Everything in The Abominable Dr. Phibes is ratcheted up one notch high enough to elevate it above any pretense of seriousness. Director Robert Fuest, who had established himself directed episodes of The Avengers in the late 1960s, seems to delight in the ridiculousness of the whole thing—its very B-movieness is his inspiration. The special effects are mostly effective, with the exception of one flying bat whose fishing line support is all too obvious.
Set designer Brian Eatwell (who has worked with Nicholas Roeg and Sam Fuller, among others) outdoes himself with Dr. Phibe’s gloriously overdone mansion, which is centered around a huge ballroom done in gaudy art deco colors and featuring a mechanical orchestra named “Dr. Phibes’s Clockwork Wizards.” The opening scene, in which Dr. Phibes, draped in a shiny black hooded cloak, bangs away deliriously on his massive organ and then engages in a bit a ballroom dancing with the mysterious woman (Virginia North) who assists him in his murders, sets the movie’s off-kilter tone right away.
Vincent Price plays his lead role completely straight, glowering through his performance in a way that is set off from the high camp around him. Because of his disfigurement, Dr. Phibes cannot speak. To counteract this, he uses his knowledge of musical instruments and acoustics to devise a mechanical system that allows him to “speak” through a hole in his neck attached to a microphone system. Thus, we never see Price open his mouth, but we watch his wild eyes dance and his throat move in and out as the soundtrack fills with the echoing, disembodied sound of his voice crying out such anguished lines as, “Nine killed her, nine shall die, nine eternities in doom!” Silly, yes. But, also lots of fun.
|The Abominable Dr. Phibes / Dr. Phibes Rises Again Blu-ray|
|Aspect Ratio||1.85:1 (both films)|
|Audio||DTS-HD Master Audio 1.0 monaural (The Abominable Dr. Phibes)DTS-HD Master Audio 2.0 monaural ( Dr. Phibes Rises Again)|
The Abominable Dr. PhibesAudio commentary by Director Robert FuestAudio commentary by film historian Justin Humphreys
Audio commentary by film historian Justin HumphreysAudio commentary by film historian Tim Lucas Radio spotsTheatrical trailers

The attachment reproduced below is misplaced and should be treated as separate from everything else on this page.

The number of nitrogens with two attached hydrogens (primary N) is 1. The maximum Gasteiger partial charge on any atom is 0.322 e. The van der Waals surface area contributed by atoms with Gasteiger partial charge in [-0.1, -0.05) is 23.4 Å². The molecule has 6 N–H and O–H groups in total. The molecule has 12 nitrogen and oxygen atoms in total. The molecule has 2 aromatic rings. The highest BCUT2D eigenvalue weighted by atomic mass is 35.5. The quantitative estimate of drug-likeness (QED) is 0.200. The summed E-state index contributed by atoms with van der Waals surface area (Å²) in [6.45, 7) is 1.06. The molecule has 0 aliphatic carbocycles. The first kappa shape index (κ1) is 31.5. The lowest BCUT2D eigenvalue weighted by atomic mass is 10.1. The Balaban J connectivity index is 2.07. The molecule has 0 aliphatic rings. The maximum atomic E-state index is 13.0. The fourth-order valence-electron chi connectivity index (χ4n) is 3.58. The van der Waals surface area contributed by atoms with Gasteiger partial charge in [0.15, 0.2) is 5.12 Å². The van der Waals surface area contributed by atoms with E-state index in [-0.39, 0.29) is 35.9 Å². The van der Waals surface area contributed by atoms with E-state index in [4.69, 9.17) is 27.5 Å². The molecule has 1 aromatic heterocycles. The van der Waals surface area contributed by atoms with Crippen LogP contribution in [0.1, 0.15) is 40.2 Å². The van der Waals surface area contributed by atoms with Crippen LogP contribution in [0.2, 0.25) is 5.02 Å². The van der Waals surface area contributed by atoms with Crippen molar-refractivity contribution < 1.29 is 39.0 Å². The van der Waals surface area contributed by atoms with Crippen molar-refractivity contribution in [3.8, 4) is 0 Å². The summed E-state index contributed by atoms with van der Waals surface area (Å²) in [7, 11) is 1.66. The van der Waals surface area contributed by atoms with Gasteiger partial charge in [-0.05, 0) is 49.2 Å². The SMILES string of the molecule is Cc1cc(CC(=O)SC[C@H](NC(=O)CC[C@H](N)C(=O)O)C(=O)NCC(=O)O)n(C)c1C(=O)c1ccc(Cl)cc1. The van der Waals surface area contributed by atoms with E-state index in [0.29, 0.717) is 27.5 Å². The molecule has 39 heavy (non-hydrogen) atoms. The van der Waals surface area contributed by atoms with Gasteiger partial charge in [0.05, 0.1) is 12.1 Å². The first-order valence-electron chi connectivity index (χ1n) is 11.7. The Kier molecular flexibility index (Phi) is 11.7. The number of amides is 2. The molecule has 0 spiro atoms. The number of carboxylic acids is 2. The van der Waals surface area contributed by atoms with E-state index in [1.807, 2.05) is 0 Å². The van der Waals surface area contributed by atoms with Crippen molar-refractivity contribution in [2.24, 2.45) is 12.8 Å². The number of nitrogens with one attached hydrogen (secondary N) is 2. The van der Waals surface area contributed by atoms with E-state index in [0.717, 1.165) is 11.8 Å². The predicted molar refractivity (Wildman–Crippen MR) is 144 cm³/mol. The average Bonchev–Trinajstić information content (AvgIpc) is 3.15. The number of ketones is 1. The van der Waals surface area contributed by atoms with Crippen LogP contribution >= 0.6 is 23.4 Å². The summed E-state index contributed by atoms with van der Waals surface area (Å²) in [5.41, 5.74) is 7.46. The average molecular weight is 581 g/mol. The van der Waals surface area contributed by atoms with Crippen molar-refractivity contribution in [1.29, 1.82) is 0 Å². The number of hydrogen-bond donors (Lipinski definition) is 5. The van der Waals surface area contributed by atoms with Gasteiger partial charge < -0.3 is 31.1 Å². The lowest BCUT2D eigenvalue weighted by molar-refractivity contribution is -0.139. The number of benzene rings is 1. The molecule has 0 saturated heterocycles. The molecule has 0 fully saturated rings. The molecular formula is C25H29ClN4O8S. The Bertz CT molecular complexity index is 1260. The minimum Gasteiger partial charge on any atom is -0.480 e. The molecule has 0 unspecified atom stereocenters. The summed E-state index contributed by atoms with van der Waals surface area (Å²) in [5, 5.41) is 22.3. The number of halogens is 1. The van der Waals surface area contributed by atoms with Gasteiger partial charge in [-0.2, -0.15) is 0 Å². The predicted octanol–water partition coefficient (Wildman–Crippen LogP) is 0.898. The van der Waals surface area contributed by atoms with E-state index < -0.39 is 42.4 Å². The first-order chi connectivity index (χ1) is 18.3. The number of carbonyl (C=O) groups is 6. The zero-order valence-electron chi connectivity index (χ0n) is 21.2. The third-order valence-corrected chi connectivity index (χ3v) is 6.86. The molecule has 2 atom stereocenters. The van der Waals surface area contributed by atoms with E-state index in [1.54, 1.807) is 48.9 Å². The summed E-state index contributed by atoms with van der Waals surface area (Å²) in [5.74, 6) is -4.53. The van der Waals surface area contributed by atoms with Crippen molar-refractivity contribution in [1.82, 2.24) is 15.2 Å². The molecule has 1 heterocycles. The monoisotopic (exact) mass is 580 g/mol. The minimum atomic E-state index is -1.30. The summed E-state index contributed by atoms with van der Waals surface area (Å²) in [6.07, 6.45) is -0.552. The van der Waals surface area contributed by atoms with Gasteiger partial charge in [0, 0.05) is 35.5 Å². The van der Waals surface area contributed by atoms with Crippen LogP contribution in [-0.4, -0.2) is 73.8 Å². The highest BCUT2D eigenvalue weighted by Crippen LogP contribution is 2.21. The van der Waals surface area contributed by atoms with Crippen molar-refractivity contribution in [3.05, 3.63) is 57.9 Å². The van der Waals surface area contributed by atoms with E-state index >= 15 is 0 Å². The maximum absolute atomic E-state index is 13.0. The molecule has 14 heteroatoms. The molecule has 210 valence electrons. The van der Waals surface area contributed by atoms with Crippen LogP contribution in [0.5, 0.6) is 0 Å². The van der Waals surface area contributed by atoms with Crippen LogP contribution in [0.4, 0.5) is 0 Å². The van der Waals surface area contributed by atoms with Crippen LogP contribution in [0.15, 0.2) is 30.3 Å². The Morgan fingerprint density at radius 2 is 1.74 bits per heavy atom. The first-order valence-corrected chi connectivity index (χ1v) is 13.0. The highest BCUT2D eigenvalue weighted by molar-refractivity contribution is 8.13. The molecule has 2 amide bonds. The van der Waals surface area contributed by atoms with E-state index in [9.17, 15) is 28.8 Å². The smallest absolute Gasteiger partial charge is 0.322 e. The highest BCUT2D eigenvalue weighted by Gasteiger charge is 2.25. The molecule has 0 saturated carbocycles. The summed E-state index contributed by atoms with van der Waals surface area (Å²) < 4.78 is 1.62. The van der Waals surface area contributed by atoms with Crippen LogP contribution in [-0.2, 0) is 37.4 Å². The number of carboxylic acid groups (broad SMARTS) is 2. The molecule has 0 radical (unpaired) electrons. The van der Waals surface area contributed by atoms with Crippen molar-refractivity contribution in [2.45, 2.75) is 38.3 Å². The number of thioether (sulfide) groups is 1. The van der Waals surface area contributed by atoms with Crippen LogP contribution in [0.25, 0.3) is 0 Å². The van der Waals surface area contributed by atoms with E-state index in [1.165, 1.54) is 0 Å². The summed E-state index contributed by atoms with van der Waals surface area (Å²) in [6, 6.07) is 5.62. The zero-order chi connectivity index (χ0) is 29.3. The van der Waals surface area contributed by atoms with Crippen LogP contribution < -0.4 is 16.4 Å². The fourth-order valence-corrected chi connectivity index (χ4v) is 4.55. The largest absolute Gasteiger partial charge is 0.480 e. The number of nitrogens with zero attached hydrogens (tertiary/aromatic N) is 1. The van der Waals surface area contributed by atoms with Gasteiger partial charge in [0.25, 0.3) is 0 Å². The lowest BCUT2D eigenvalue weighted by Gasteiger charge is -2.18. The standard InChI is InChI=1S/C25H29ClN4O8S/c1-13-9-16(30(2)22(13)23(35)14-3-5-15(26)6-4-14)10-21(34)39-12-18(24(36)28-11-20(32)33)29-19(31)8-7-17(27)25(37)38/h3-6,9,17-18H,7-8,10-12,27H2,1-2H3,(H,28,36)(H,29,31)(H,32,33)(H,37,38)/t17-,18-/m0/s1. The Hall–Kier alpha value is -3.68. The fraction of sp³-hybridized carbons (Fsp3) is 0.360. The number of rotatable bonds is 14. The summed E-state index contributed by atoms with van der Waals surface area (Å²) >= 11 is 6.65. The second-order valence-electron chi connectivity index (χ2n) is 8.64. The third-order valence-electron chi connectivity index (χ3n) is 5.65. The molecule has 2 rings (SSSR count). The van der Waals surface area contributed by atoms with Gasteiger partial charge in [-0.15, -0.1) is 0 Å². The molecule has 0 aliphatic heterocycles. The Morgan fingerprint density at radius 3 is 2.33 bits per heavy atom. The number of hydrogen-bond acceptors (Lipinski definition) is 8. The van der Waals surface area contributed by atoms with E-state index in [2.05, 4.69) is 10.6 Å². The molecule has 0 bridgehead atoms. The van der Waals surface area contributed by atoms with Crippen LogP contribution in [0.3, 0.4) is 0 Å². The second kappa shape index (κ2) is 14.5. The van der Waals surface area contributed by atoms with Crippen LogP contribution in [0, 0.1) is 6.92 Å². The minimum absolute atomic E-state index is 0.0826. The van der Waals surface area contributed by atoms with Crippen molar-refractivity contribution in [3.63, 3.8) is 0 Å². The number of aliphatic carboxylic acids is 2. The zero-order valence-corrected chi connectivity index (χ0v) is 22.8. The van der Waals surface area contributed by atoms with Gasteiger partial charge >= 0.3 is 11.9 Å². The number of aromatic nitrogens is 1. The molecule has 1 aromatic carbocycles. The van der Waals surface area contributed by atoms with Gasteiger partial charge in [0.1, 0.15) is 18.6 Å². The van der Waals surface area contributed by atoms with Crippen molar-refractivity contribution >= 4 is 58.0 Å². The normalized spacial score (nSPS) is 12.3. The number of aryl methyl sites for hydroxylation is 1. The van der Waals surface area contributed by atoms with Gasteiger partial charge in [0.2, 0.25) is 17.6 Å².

Dr. Phibes Rises Again
|Release Date||April 12, 2022|
|There is no indication that either of the films in this new double-feature two-disc set has been given a new transfer, so I have to assume that they are both older high-definition scans (I haven’t watch either film since the DVD days, so I am in no position to make any comparisons with previous high-def releases). That being said, both films boast strong transfers that don’t look like they have much room for improvement outside of bumping up to 4K. Not surprisingly, color is paramount in replicating the gaudy spectacle of the Dr. Phibes duology, and these discs do a great job. The intense colors of Dr. Phibe’s elaborate ballroom (the dominant colors are pink and purple) are well-saturated and nicely presented without any noticeable bleeding or shimmering. The images on both films maintain good detail throughout, which sometimes works against the low-budget special effects and make-up (that fishing line holding up the mechanical bat in Abominable probably wasn’t so obvious on fuzzy video copies back in the day). Darker scenes manage good shadow detail and don’t come off as overly grainy, although there is a nice sheen of texture to the images. Both films have DTS-HD Master Audio soundtracks, with Abominable in one-channel monaural and Rises Again in two-channel monaural. Both sound fine for their age, with the over-the-top organ score and use of period songs such as “Somewhere Over the Rainbow” sounding relatively good even though there is little range and not much of a low end. The dialogue sounds crisp and clear, and there is no distracting hiss or other aural artifacts.|
As for the supplements, set aside some time because there is a lot of audio commentary here for fans of these cult gems. Granted, three of the commentaries have been heard before: the Abominable commentaries by director Robert Fuest and curator/collector/film historian Justin Humphreys, author of the 2015 book The Dr. Phibes Companion, originally appeared on Shout! Factory’s 2013 “Vincent Price Collection” boxset, while film historian Tim Lucas’s track on Dr. Phibes Rises Again appeared on Arrow Video’s 2014 Blu-ray. However, this set also includes a new track by Humphreys on Rises Again, and it is a great listen, as he imparts all manner of information about the film, especially about how it was mangled in post-production and everything we are missing. The disc also includes radio spots for Dr. Phibes Rises Again and trailers for both films, as well as a trailer for Scream and Scream Again (1970), another British horror film starring Price, Christopher Lee, and Peter Cushing.